“What do you say, boys? Three different kinds of wings, three different kinds of dudes.” Carlin Nicholson looks at the platter of chicken wings with only one of each flavor remaining for him and bandmates Rob Drake and Neil Quin. (Mike O’Brien is well into his own personal serving of fish and chips.) “See how easy we do this?” Carlin explains in a satisfied tone. “This is Zeus.”Of course, things haven’t always been this simple for the group, including the process of naming the band. As Nicholson recounts, “It started off with Juice, then Zeus’ Juices, then Zeused … It came from a joke.” Just like everything else about Zeus, the name developed through natural evolution, without a real plan. Just look at how the members came together: O’Brien and Nicholson bonded in high school over their common interests in music and mayonnaise on fries. With Nicholson’s brother and another friend, they formed their first band together, the 6ixty 8ights. After some time apart playing with different people, the two rejoined about two and a half years ago.In Zeus’s first incarnation, Nicholson and O’Brien opened for Peter Elkas with a couple guys from the Golden Dogs. Then local mainstay Jason Collett asked Zeus to tour with him. Nicholson and O’Brien recruited Paso Mino, Neil Quin, and Rob Drake (with whom Nicholson had always wanted to play).“In the same conversation I asked Neil to come and live with me and join the band,” Nicholson recalls, reacting to the spicy kick of his Bollywood-flavored chicken wings. “Musically and life-wise, it was very consistent for both of us.”Quin interjects, “And if he didn’t give me the place, I would have had to move in with my mom, which would have been cool, but not as cool.”O’Brien tries to explain the strength of the current lineup in a different way. “It’s kind of like we were building a rocket, and then when Quin joined the band, it was like adding that final rocket booster cylinder. And then—” Quin makes a child-like exploding sound using both his mouth and his body. With a chicken wing still in his mouth, he backtracks. “I have Soviet propulsion techniques.”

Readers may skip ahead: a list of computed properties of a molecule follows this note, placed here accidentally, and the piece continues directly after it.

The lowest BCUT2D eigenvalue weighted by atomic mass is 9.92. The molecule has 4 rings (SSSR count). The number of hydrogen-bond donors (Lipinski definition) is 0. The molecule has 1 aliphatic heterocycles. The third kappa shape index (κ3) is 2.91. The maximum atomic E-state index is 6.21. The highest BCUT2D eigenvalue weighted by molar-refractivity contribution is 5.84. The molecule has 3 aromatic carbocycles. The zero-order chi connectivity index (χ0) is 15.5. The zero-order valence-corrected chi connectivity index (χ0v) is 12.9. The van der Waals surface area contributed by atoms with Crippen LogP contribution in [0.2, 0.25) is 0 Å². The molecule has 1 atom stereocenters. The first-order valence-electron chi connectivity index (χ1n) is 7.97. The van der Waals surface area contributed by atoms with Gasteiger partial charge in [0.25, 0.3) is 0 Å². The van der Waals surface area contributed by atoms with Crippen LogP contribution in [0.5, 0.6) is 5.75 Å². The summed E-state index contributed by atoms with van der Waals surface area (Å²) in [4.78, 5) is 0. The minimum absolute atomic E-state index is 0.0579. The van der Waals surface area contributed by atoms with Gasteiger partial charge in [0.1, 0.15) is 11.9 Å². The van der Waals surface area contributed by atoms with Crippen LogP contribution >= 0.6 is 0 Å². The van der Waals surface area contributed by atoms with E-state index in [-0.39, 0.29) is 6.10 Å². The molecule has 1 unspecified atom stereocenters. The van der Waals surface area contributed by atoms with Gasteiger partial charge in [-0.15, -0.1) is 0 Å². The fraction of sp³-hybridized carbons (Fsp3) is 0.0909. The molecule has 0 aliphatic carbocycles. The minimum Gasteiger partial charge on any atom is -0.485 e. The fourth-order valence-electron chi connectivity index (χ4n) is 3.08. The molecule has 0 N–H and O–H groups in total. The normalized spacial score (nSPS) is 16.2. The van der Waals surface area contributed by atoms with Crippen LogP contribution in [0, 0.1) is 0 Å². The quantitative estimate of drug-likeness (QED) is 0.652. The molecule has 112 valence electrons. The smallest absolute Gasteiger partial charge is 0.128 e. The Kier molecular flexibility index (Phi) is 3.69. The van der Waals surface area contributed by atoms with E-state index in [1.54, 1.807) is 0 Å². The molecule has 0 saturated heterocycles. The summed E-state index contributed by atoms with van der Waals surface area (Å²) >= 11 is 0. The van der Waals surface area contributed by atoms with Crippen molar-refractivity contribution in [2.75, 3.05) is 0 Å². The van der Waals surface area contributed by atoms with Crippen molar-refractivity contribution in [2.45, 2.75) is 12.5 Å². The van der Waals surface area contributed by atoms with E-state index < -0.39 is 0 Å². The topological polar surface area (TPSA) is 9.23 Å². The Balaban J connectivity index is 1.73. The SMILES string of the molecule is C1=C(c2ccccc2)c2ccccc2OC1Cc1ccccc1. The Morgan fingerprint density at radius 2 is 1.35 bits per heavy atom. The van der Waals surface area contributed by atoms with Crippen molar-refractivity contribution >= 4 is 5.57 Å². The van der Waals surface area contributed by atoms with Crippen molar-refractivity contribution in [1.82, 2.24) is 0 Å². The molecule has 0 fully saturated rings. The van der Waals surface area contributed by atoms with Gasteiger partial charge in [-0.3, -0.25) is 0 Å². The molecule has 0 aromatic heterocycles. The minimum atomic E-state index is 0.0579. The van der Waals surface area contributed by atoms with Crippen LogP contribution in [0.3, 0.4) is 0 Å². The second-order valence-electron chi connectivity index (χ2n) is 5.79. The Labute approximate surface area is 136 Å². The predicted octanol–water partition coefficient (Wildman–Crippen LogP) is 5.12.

In addition to rockets, the guys of Zeus also know a thing or two about songwriting—and it shows. Their full-length debut, Say Us, released on Feb. 24, is getting deservedly solid reviews and acclaim; the 12-track album does not have a single weak spot. From first track “How Does it Feel?” to “The Renegade” (Nicholson’s favorite at the moment) through first single “Marching Through Your Head,” the album is an explosive mix of different musical styles.The band is clearly influenced by the likes of The Kinks, The Zombies, and The Beach Boys, as well as more recent music like Beck, The Flaming Lips, and Michael Jackson—and they readily admit to loving all of these. From the classic rock and roll sounds of The Beatles to new age and alt-rock, their sound combines a wild variety of genres and comes off sounding very fresh.O’Brien doesn’t necessarily find this diversity so surprising. “It’s rock and roll man,” he says confidently. “Rock and roll has always been about pulling from country, blues, soul, and jazz—and whatever else is around you.”The album is full of positive energy, and not by accident. As O’Brien explains, “We’re happy about the record—we really gruelled over it. We decided there was no better time to be ruthless in what we wanted to hear, and we knew we were going to fight until we got it to sound the way we wanted it to sound.”“It’s whatever gives you chills when you’re playing it, both musically and lyrically,” Quin says, in response to my question of what inspires the band. “It’s whatever makes you step back and go ‘whoa.’”Nicholson opts for another explanation. “For a lot of songwriters, it is an act of necessity. It’s sort of like if you can write songs, then you have to. You need to get it out. It sounds a bit cheesy, but when you sing a song, you’re telling a secret to a room full of people that you’ve never met, and that’s a really releasing way to get stuff off your mind. It’s exhilarating to do that.”“As far as the success of the band, who knows? You can always get bigger,” Nicholson says, and all four of them simultaneously look up to ponder. Then five seconds later he corrects himself, “Unless you’re Queen. Or, like, Josh Groban, or someone like that.”Zeus plays Lee’s Palace as part of Canadian Music Week on March 10. Look out for more CMW 2010 coverage in upcoming issues of The Varsity.